Lar Corbett believes the majority of people will have reason to look back fondly on this period of staying at home.
The 2010 hurler of the year knows how distressing the coronavirus pandemic has been for people both in terms of their health and livelihoods.
He had to close his Thurles pub while business for his Lar Corbett Sports company has dried up.
But rather than worrying about the challenges ahead, the three-time All-Star is making the most of his time at home with wife Elaine and their four daughters. He even volunteered to have his hair cut by them last week.
“Personally speaking, I think we will look back on this time in the years to come and say: ‘Wasn’t it great to spend such time with our families?’
“To get through this, I really think you have to turn into a kid with the kids. If they’re out on the trampoline or the swings, you’re out with them. We have to stop thinking as adults and be like the kids.
“The school are sending homework. Our kids are six, four, two and three months and the eldest two are going to school and they’re getting their bits and pieces and listening to their teachers online and there’s something fantastic in that and we wouldn’t be experiencing it only for the situation we find ourselves in.
“Before the kids go to bed, we play snakes and ladders and draughts with them, two board games that we would never, ever have been playing with them other than this and the craic we’re having with them is brilliant.
“All week the girls had been asking to cut my hair and I had refused them but I eventually gave in. They ended up cutting the hair and then mammy had to join in to fix the problem. We all came to the conclusion that the whole thing had to be shaved off. As regards business, this time just makes you realise it should fall so far behind family and enjoy what you have with the kids.”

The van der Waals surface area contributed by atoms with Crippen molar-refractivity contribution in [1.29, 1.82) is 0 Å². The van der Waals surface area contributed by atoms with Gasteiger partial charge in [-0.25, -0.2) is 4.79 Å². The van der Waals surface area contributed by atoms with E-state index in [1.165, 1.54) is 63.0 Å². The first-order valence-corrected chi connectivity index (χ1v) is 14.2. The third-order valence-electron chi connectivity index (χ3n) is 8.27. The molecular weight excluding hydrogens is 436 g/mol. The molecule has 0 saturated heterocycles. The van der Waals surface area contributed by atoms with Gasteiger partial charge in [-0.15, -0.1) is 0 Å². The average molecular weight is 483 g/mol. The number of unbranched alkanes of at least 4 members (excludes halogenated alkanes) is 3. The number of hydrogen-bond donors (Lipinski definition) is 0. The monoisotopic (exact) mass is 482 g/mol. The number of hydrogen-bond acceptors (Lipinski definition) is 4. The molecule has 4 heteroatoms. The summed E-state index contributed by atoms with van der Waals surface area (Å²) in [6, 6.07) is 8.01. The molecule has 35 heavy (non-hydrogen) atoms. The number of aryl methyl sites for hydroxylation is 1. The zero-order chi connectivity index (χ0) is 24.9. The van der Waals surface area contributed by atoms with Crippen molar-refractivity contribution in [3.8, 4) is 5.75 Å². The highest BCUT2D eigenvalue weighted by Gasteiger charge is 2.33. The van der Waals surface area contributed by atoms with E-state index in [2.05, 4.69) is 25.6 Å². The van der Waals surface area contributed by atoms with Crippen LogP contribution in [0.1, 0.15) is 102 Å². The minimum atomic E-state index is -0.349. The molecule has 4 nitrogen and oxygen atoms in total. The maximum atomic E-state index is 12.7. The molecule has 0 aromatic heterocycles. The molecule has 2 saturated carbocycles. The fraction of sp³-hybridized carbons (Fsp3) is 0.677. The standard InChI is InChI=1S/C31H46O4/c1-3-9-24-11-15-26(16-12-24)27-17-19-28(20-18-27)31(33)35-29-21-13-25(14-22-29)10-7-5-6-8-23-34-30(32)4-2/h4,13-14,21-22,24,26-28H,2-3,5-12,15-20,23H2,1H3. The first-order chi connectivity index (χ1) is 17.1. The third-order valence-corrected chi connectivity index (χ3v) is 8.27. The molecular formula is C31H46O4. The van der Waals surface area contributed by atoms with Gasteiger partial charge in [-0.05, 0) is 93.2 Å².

Corbett runs daily errands for his mother while his parents-in-law see their grandchildren through the front window.
“All we want is for everyone to come through this safe. We don’t really care how long we’re inside as long as everyone is okay. We will want to live to fight another day. Us younger people can earn money and get a job again but if we could just keep our distance and keep ourselves safe it will be so worth it.
“The grandparents haven’t been able to hug their grandchildren now for almost a month. We started this a week before the lockdown for the pubs for the sake of our parents. Elaine and myself said if we were overreacting we would change after a week but as it turned out we weren’t. We have FaceTime, we have the phone. We just have to do what we have to do.”
Initially, Corbett had seen the recommendation to close pubs as an opportunity to renovate his own only for the construction industry to come to a grinding halt last week. For the time being, it is completely gutted.
“There’s not a bottle of beer, not a stool left in the place. We know that normality will be phased back in but I can see the pubs being the last to open. This virus has to be fully gone before the Government can give the go-ahead for the pubs to re-open because when they do it’ll be like a St Patrick’s Day weekend or Christmas. I’m 100% a believer of that.”
As for hurling, he hopes clubs are prioritised ahead of counties when the suspension is lifted. “Whatever they do come up with, I’d like to see the clubs back first. You have the club people getting a lift straight away and the numbers at games would be safer. I wouldn’t like to see the county take over things so that 40 guys are playing for Tipperary and everyone else has to wait. When this thing turns and sport comes back, I would like to see that the clubs get preference because people in every corner of Ireland will need a lift and it’s the lift to the communities that will mean the most.
“It will help to kickstart the country.”